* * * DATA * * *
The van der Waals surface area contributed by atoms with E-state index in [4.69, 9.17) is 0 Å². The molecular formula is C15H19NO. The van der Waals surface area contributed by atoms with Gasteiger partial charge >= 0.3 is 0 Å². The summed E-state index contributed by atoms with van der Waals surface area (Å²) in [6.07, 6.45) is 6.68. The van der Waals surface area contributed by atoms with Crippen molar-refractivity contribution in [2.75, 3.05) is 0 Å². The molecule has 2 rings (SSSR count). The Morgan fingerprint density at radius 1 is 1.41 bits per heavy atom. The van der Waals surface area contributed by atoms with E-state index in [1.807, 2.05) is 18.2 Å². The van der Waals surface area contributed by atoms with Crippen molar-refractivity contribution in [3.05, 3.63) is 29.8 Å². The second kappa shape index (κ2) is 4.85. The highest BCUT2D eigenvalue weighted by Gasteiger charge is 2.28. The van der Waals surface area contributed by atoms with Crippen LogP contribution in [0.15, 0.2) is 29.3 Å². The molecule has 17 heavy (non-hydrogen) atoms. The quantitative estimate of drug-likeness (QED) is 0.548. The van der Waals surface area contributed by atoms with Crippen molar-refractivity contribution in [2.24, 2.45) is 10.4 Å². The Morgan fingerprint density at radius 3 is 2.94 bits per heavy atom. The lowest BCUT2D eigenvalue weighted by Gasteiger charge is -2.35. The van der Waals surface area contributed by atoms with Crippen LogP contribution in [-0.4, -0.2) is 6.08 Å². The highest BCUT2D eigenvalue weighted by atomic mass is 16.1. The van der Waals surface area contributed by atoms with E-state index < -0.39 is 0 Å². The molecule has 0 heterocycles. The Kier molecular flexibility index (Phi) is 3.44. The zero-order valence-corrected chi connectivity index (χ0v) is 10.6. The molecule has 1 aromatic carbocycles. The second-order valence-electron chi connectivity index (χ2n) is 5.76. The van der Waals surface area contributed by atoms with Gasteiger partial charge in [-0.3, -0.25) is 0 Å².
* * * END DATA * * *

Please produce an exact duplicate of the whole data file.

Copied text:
The van der Waals surface area contributed by atoms with E-state index in [4.69, 9.17) is 0 Å². The molecular formula is C15H19NO. The van der Waals surface area contributed by atoms with Gasteiger partial charge >= 0.3 is 0 Å². The summed E-state index contributed by atoms with van der Waals surface area (Å²) in [6.07, 6.45) is 6.68. The van der Waals surface area contributed by atoms with Crippen molar-refractivity contribution in [2.75, 3.05) is 0 Å². The molecule has 2 rings (SSSR count). The Morgan fingerprint density at radius 1 is 1.41 bits per heavy atom. The van der Waals surface area contributed by atoms with E-state index in [1.807, 2.05) is 18.2 Å². The van der Waals surface area contributed by atoms with Crippen molar-refractivity contribution in [3.05, 3.63) is 29.8 Å². The second kappa shape index (κ2) is 4.85. The highest BCUT2D eigenvalue weighted by Gasteiger charge is 2.28. The van der Waals surface area contributed by atoms with Crippen LogP contribution in [0.15, 0.2) is 29.3 Å². The molecule has 17 heavy (non-hydrogen) atoms. The quantitative estimate of drug-likeness (QED) is 0.548. The van der Waals surface area contributed by atoms with Crippen molar-refractivity contribution in [2.24, 2.45) is 10.4 Å². The Morgan fingerprint density at radius 3 is 2.94 bits per heavy atom. The lowest BCUT2D eigenvalue weighted by Gasteiger charge is -2.35. The van der Waals surface area contributed by atoms with Crippen LogP contribution in [-0.4, -0.2) is 6.08 Å². The highest BCUT2D eigenvalue weighted by atomic mass is 16.1. The van der Waals surface area contributed by atoms with E-state index < -0.39 is 0 Å². The molecule has 0 heterocycles. The Kier molecular flexibility index (Phi) is 3.44. The zero-order valence-corrected chi connectivity index (χ0v) is 10.6. The molecule has 1 aromatic carbocycles. The second-order valence-electron chi connectivity index (χ2n) is 5.76. The van der Waals surface area contributed by atoms with Gasteiger partial charge in [-0.3, -0.25) is 0 Å².